Old Testament | Hebrew-Bible | Study Guide

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Old Testament | Hebrew-Bible | Proverbs | Summary

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Summary

Chapters 1–9 form a discrete section under the heading, "The proverbs of Solomon son of David, king of Israel."

  • An introduction (1:1–7) explains that these collected sayings serve to teach wisdom and insight to the young, the simple, and the wise. It concludes by stating that "the fear of Yahweh is the beginning of knowledge."
  • A lengthy section (1:8–9:18) is framed as a father addressing a son, warning the young man not to be led astray into sin and foolishness.
  • Wisdom is envisioned as a woman calling out in the streets to whoever will listen. The invitation of lady wisdom is contrasted with the enticements of the "strange woman" who would seduce the young man into sin.
  • The fates of the righteous and wicked contrast starkly. God blesses the former but curses the latter.
  • Practical instructions warn the young man to avoid laziness, dishonesty, and adultery.
  • The focus returns to the personified lady wisdom, who calls out along the road and hosts a banquet for all to come and learn wisdom.
  • Proverbs 8:22-31 in particular have drawn much attention, especially among feminist readings of the Bible. In it lady wisdom describes herself as being created "before the beginning of the earth." She assisted in creation, working beside Yahweh, "like a master worker."

Proverbs 10:1–22:16 are a diverse collection of brief sayings under the heading "The Proverbs of Solomon." These statements are primarily descriptive, expressing the authors' perceptions of timeless truths.

  • Numerous proverbs contrast the behaviors and fates of the righteous with the wicked, and of the wise with the foolish. For example, "The hope of the righteous ends in gladness, but the expectation of the wicked comes to nothing" (10:28).
  • Many sayings emphasize the rewards for diligence and conscientiousness, while others warn of the consequences of laziness and idleness.
  • The use of inaccurate weights and measures is repeatedly condemned.
  • Various sayings describe the ideal model of prudent children learning discipline and wisdom from their parents.
  • Assorted proverbs emphasize the justice of God and the inevitability of reward or punishment for good or evil deeds. This conviction underlies much of the material presented in Proverbs.

Proverbs 22:17–24:34 contain two sections of sayings headed with the description "words of the wise."

  • The first section of "words of the wise" (22:17–24:22) changes from the descriptive format of the preceding section to a direct didactic format in which the reader is addressed in the second person.
  • Several instructions pertain to proper behavior in the royal court and elite society.
  • A group of proverbs emphasizes the pitfalls of excess consumption of wine.
  • The final section of "words of the wise" (24:23–34) commends impartiality, honesty, and diligence.

Chapters 25–29 present a collection of proverbs that are attributed to Solomon but said to have been copied by the officials of King Hezekiah.

  • An opening section extols the wisdom of a king and advises humility in his presence.
  • Various sayings use colorful imagery in similes to convey ideas, such as: "Like a dog that returns to its vomit is a fool who reverts to his folly" (26:11).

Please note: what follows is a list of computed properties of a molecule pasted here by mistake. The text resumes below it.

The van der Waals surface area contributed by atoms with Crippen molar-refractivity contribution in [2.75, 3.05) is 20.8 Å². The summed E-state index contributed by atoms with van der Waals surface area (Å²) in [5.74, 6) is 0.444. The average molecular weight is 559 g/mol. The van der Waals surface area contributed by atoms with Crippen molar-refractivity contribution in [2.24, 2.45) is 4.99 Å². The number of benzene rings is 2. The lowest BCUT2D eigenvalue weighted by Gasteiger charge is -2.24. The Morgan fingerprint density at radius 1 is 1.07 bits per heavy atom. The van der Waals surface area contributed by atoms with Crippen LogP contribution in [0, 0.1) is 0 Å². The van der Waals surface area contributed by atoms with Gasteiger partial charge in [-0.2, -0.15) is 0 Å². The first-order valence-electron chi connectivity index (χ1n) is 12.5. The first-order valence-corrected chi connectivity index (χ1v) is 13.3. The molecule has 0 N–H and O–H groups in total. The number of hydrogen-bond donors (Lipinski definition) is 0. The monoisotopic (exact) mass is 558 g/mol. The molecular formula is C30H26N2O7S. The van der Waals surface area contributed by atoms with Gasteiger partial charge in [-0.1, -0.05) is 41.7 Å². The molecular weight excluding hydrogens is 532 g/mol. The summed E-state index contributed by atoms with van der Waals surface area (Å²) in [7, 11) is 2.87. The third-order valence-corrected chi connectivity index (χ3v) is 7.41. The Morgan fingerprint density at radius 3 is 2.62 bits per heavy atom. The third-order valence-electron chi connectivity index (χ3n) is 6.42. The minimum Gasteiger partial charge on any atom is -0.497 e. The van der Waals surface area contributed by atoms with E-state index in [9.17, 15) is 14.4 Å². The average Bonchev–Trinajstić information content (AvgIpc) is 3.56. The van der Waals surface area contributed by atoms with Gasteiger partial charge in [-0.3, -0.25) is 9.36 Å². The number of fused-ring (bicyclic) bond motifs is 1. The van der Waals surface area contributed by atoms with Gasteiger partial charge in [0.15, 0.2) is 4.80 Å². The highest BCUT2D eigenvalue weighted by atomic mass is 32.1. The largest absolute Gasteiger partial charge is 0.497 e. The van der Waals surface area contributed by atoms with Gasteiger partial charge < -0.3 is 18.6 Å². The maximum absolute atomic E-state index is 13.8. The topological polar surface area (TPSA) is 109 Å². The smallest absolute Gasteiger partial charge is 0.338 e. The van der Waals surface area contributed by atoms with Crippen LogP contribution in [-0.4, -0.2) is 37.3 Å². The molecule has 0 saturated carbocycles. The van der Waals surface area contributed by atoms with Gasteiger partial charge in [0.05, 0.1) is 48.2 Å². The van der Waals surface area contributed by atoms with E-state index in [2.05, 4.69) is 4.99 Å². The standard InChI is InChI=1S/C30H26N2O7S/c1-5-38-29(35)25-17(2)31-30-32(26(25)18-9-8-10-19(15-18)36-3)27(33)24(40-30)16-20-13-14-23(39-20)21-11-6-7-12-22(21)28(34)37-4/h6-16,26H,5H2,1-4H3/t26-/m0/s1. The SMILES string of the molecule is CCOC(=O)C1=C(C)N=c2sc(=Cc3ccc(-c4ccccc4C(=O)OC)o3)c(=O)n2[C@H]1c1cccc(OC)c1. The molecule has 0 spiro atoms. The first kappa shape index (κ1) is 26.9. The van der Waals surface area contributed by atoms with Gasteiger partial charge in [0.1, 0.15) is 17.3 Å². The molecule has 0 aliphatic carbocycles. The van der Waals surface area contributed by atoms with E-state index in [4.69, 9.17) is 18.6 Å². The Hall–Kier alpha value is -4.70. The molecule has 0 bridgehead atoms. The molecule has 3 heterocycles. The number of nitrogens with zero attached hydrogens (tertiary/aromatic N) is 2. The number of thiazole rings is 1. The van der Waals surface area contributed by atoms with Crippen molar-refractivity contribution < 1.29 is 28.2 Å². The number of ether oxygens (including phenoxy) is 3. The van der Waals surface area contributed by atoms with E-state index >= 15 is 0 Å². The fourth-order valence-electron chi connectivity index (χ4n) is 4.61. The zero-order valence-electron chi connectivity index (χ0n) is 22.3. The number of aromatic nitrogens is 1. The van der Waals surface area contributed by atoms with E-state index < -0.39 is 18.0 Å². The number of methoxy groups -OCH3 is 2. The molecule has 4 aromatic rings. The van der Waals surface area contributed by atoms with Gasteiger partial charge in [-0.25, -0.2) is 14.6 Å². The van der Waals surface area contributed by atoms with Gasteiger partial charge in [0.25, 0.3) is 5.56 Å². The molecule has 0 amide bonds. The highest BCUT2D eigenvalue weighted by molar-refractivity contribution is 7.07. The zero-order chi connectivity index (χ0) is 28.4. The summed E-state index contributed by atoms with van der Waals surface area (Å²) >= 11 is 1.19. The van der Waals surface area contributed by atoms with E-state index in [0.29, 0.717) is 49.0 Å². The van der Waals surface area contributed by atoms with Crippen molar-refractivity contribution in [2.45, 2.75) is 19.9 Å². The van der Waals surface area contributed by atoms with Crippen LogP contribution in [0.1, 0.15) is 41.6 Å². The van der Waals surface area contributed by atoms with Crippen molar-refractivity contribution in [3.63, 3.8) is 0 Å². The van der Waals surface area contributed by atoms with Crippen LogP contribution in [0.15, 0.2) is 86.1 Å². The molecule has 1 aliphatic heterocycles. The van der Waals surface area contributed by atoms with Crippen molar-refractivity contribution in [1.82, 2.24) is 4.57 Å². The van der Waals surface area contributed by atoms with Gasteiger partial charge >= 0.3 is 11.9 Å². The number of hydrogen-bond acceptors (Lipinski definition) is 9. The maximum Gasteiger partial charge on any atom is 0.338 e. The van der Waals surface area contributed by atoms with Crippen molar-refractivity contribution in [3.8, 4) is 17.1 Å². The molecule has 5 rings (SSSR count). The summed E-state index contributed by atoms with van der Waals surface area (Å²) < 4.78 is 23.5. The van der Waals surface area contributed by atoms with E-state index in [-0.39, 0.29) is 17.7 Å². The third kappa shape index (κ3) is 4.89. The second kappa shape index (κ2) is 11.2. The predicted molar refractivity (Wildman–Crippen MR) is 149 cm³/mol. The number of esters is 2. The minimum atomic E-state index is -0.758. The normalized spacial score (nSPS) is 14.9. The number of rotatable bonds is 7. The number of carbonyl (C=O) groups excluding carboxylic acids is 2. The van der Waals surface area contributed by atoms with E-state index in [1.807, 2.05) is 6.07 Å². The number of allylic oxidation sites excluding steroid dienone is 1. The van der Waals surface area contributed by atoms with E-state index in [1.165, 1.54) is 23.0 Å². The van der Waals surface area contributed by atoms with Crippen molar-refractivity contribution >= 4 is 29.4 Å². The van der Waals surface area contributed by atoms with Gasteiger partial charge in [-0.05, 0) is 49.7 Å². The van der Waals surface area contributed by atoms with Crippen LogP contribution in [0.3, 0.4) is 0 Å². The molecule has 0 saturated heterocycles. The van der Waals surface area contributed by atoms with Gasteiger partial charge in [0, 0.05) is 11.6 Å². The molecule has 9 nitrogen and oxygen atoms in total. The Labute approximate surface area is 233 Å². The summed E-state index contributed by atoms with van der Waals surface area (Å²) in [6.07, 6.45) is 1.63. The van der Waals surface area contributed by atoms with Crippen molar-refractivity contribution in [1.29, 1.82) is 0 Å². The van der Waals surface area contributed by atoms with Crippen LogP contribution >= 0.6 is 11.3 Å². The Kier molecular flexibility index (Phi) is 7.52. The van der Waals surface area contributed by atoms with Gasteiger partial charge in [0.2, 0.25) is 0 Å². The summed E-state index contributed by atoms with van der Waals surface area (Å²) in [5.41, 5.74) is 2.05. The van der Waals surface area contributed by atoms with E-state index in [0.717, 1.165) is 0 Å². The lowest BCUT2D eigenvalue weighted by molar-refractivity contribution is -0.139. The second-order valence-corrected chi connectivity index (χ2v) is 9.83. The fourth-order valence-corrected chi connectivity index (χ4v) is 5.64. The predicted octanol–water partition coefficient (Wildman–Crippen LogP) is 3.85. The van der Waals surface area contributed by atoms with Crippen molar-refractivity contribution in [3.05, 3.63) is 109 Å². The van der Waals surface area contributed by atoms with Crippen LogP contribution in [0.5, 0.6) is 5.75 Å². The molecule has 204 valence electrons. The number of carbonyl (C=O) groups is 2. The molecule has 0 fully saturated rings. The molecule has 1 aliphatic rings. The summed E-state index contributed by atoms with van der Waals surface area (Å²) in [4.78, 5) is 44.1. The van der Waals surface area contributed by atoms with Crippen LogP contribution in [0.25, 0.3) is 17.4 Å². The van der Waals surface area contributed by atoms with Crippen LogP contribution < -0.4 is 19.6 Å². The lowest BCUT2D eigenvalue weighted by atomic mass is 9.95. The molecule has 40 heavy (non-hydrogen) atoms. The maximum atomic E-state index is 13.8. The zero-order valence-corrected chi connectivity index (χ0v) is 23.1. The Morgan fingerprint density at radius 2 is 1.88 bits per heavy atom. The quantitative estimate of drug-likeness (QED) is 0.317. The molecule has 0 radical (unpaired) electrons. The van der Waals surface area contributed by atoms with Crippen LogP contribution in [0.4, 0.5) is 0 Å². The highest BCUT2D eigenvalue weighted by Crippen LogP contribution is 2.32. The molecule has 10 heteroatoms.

• Various proverbs describe foolishness and how to respond to it, occasionally with conflicting advice. Proverbs 26:4 warns not to "answers fools according to their folly," while 26:5 recommends just the opposite.
  • Sayings in Proverbs 28–29 focus especially on justice, righteousness, and generosity to the poor.

Proverbs 30 contains sayings attributed to "Agur son of Jakeh," while Chapter 31 is introduced as "the words of King Lemuel ... that his mother taught him."

  • Chapter 30 begins with a series of rhetorical questions about wisdom and knowledge of God.
  • Several units of proverbs use a progressive counting format to assess thematic groups, as in 30:18: "Three things are too wonderful for me; four I do not understand."
  • Chapter 31 begins with warnings, apparently to King Lemuel from his mother, against the temptations of women and wine.
  • The final section of Proverbs extols in an acrostic poem an ideal virtuous woman who skillfully manages the affairs of her household.

Analysis

Proverbs is named for the pithy expressions of observation and advice that make up most of the book. It emphasizes conventional wisdom regarding piety, wise and righteous living, prudence and diligence, and general propriety. Its short instructions and observations apply this conventional piety and wisdom to all aspects of life. Proverbs represents the general "orthodoxy" to which the other two primary examples of wisdom literature in the Hebrew Bible, Job and Ecclesiastes, respond and from which they partially deviate.

Although the general theological outlook and specific emphases remain consistent throughout Proverbs, different sections contain distinctive formats and voices. Chapters 1–9 are framed as a father speaking to a son. The language in this section is highly gendered; the son is admonished to listen to the voice of lady wisdom and avoid the seductions of the "strange woman." Chapters 10–22 and 25–29 offer descriptive observations and generalized assessments of wise and foolish behavior. "The words of the wise" in Chapters 22–24 return to direct address and didactic format but imply the voice of a teacher to a student. The acrostic poem extolling the "virtuous woman" in Chapter 31 stands out as unlike anything else in Proverbs. These diverse formats and voices demonstrate the complex and composite nature of the collected wisdom that is the book of Proverbs.

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